I hate to kick a dog when it's down. But there are so many prostrate pooches in business today you can't walk a block without digging your toe into one of them.
Still, I had hoped to avoid a rant about customer service. Companies are bleeding people, and while theoretically that shouldn't make a big difference in service (fewer employees but also fewer customers, right?), deterioration is to be expected. Some companies are cutting staff faster than they're losing customers. Others are simply cutting in the wrong places. Employees' knees are knocking so hard they can't hear the words, "I need that by Thursday."
So I'm disappointed but not surprised when these days I feel like less than a valued customer. For example, during a recent stay at my favorite New York hotel I found the room a little dingy, with dried soap in the sink and a few scraps of tissue lingering in the wastebasket. An envelope propped up on the desk was addressed to Steve somebody, a member of the company's Frequent Guest program. Presumably Steve ended up in another room or decided he couldn't afford to be so frequent.
Similarly, when I went to the movies several weeks ago lines stretched out the door because two out of three ticket booths were closed and two out of three ticket machines were broken. The same situation prevailed at the concession counters, which were slick with the residue of spilled popcorn. Despite arriving 20 minutes early I got into the theater ten minutes after the feature had started. (That actually worked out well because I was taking a bunch of fifth graders to see Adam Sandler's "Bedtime Stories.)
Companies that provided crap customer service in good times have gotten even worse. I won't be so churlish as to name names. But I'm thinking of a cable company—let's call it "Bombast." And an airline—let's call it "Benighted."
Of course when all around is dark, companies still in search of excellence shine even brighter. I've encountered several unexpected high-performers over the last two months while coping with a parent who is not aging gracefully. For example, I would never consider using Peapod for myself (I like to shop) but its help staff were efficient and solicitous when I set up an account for my father; orders have been error-free and on-time; and delivery-folk have been endlessly accommodating and courteous with an often-difficult customer. I'd also like to give a shout-out to House Works, an always-there-always-comforting home-health service, and Gentle Giants Moving Company, which deftly and cheerfully crammed four rooms of furniture into two much smaller rooms in an assisted living residence. No matter how deep the economic slough, these businesses have earned my unswerving loyalty.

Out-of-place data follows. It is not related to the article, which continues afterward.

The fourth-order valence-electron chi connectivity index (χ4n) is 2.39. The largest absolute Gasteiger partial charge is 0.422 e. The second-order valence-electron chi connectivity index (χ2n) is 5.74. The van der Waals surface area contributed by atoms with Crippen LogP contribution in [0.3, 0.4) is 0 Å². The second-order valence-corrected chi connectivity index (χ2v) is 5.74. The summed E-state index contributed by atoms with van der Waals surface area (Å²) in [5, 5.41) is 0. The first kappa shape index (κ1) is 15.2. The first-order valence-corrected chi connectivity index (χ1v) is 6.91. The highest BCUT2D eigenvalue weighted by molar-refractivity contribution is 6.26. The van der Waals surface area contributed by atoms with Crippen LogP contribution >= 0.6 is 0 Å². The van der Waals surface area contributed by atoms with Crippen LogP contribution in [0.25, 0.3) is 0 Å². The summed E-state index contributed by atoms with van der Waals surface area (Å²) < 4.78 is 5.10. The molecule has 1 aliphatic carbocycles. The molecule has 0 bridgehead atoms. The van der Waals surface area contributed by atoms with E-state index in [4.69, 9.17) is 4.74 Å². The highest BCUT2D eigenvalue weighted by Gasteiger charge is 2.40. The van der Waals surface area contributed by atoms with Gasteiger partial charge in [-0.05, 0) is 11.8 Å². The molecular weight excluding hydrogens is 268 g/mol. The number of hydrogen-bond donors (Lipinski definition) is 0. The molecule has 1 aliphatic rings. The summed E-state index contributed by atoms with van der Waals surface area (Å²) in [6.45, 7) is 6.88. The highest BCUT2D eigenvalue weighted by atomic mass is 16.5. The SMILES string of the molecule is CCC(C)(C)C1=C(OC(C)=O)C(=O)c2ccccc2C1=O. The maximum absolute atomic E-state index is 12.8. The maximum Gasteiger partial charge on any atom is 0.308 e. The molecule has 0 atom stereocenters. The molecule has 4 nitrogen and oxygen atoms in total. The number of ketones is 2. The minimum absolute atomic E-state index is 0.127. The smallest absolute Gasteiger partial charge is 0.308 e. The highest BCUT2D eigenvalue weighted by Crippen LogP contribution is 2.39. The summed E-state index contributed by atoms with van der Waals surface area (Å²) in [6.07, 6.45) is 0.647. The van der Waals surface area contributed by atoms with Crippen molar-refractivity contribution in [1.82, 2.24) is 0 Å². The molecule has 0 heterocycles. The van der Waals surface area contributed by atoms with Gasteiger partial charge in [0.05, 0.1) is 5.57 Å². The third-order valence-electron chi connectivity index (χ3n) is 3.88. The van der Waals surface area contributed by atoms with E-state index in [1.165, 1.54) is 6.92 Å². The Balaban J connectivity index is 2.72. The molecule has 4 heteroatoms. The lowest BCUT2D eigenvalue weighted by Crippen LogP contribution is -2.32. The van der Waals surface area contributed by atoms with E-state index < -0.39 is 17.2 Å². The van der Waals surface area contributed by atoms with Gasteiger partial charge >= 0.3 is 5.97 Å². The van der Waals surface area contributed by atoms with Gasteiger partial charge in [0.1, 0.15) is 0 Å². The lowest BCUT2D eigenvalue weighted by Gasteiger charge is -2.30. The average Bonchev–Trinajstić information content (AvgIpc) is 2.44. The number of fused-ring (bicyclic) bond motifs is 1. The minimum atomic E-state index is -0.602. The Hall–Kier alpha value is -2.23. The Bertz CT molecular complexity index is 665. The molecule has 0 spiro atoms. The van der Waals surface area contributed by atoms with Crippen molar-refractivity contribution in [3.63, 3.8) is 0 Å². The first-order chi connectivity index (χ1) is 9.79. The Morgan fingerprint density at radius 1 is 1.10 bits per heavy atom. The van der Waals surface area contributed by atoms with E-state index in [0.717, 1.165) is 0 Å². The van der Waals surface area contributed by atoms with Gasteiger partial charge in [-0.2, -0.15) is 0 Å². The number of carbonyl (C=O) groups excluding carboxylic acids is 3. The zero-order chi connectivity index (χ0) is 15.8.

As companies puzzle over where to trim—people, hours, and offerings--they will obviously consider the effects on service. CEOs may hope customers will be forgiving—and many will. But slack is not in endless supply. People will cut you only so much of it. Here then are things to keep in mind as you ratchet down performance from platinum to silver to—god-forbid—lead.
Unpleasantness is intensified by surprise: No business wants to say something that might discourage customers. But it's worse to make promises you can't keep. If your company is known for 30-minutes-or-less delivery or one-hour-cleaning and that's changed, then your marketing should reflect that. If you've cut 25% of the dishes on your menu, print a new menu.
Stripped-down is OK. Shabby isn't: In general, it's better to offer less than to reduce the quality of what's on offer. If customers visit your business, you can't afford to cut back on cleaning staff or postpone changing light bulbs. A 14-hour call-center with waits of less than three minutes is preferable to a 24-hour service that keeps customers on hold long enough to make pot roast.
Pain-sharing is not permissible: Can you blame an employee for acting surly when her best friend just got canned, her 401(k) looks increasingly spectral, and she can't get her computer fixed because the IT department has been reduced to the boss's kid who was forced to take a job when dad couldn't scrounge up tuition? Maybe not—but you can't put up with it either.
Love is easier to win: Some companies, especially those loath to reduce headcount, are lavishing attention on what's left of their loyal and solvent clientele. Those customers appreciate the sliver of silver lining, especially when so many others are letting them down. I suppose there's some risk that customers might grow disaffected if vendors can't maintain that level of personal attention when business revives. But with standards sinking everywhere, raising your own will never have greater effect.
Kicking your tires is critical: This is a great time to drop in on your company's outposts, call its help lines, and learn what it's like to be a customer of the new, skimpier you. "Please excuse our appearance" levels of inconvenience may be acceptable. "To hell with you" levels aren't.
Last updated: May 22, 2009
LEIGH BUCHANAN is an editor at large for Inc. magazine. A former editor at Harvard Business Review and founding editor of WebMaster magazine, she writes regular columns on leadership and workplace culture. @LeighEBuchanan